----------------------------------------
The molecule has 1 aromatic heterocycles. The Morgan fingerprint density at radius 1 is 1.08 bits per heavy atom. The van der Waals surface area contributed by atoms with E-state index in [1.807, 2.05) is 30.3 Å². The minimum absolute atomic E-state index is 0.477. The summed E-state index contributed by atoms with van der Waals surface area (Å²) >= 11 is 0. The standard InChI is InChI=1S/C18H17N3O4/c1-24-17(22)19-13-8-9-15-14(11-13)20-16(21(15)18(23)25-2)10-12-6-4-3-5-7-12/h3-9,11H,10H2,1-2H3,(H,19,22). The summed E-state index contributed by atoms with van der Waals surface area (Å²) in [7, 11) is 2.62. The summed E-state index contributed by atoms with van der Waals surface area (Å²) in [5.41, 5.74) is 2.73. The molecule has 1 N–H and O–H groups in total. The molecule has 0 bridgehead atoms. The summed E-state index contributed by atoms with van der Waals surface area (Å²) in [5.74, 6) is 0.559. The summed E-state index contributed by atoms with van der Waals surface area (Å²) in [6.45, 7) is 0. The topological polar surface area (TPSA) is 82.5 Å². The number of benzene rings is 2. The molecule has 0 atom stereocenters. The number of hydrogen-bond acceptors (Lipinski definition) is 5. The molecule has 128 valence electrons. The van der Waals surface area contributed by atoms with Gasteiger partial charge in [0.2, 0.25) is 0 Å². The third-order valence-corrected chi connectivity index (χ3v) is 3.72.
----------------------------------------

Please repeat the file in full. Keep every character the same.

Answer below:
The molecule has 1 aromatic heterocycles. The Morgan fingerprint density at radius 1 is 1.08 bits per heavy atom. The van der Waals surface area contributed by atoms with E-state index in [1.807, 2.05) is 30.3 Å². The minimum absolute atomic E-state index is 0.477. The summed E-state index contributed by atoms with van der Waals surface area (Å²) >= 11 is 0. The standard InChI is InChI=1S/C18H17N3O4/c1-24-17(22)19-13-8-9-15-14(11-13)20-16(21(15)18(23)25-2)10-12-6-4-3-5-7-12/h3-9,11H,10H2,1-2H3,(H,19,22). The summed E-state index contributed by atoms with van der Waals surface area (Å²) in [7, 11) is 2.62. The summed E-state index contributed by atoms with van der Waals surface area (Å²) in [5.41, 5.74) is 2.73. The molecule has 1 N–H and O–H groups in total. The molecule has 0 bridgehead atoms. The summed E-state index contributed by atoms with van der Waals surface area (Å²) in [5.74, 6) is 0.559. The summed E-state index contributed by atoms with van der Waals surface area (Å²) in [6.45, 7) is 0. The topological polar surface area (TPSA) is 82.5 Å². The number of benzene rings is 2. The molecule has 0 atom stereocenters. The number of hydrogen-bond acceptors (Lipinski definition) is 5. The molecule has 128 valence electrons. The van der Waals surface area contributed by atoms with Gasteiger partial charge in [0.2, 0.25) is 0 Å². The third-order valence-corrected chi connectivity index (χ3v) is 3.72.